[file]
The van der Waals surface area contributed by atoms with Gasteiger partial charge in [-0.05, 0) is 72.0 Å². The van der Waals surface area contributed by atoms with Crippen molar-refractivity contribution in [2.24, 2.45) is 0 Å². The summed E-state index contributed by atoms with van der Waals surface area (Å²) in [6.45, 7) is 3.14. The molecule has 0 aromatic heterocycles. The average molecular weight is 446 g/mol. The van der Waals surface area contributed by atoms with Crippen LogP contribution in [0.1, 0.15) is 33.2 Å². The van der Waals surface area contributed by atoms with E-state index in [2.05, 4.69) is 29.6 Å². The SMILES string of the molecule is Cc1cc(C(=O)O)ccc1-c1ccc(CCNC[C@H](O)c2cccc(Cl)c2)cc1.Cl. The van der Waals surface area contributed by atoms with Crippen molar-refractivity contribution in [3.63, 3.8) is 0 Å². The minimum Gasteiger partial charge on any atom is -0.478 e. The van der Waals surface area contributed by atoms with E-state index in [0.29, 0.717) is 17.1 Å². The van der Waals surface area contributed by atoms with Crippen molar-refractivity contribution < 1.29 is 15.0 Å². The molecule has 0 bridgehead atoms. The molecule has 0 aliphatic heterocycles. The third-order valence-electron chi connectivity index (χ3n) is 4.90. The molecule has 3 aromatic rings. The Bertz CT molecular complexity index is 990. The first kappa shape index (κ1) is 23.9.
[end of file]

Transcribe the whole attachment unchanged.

The van der Waals surface area contributed by atoms with Gasteiger partial charge in [-0.05, 0) is 72.0 Å². The van der Waals surface area contributed by atoms with Crippen molar-refractivity contribution in [2.24, 2.45) is 0 Å². The summed E-state index contributed by atoms with van der Waals surface area (Å²) in [6.45, 7) is 3.14. The molecule has 0 aromatic heterocycles. The average molecular weight is 446 g/mol. The van der Waals surface area contributed by atoms with Crippen LogP contribution in [0.1, 0.15) is 33.2 Å². The van der Waals surface area contributed by atoms with E-state index in [2.05, 4.69) is 29.6 Å². The SMILES string of the molecule is Cc1cc(C(=O)O)ccc1-c1ccc(CCNC[C@H](O)c2cccc(Cl)c2)cc1.Cl. The van der Waals surface area contributed by atoms with Crippen molar-refractivity contribution in [3.63, 3.8) is 0 Å². The minimum Gasteiger partial charge on any atom is -0.478 e. The van der Waals surface area contributed by atoms with E-state index in [0.29, 0.717) is 17.1 Å². The van der Waals surface area contributed by atoms with Crippen molar-refractivity contribution < 1.29 is 15.0 Å². The molecule has 0 bridgehead atoms. The molecule has 0 aliphatic heterocycles. The third-order valence-electron chi connectivity index (χ3n) is 4.90. The molecule has 3 aromatic rings. The Bertz CT molecular complexity index is 990. The first kappa shape index (κ1) is 23.9.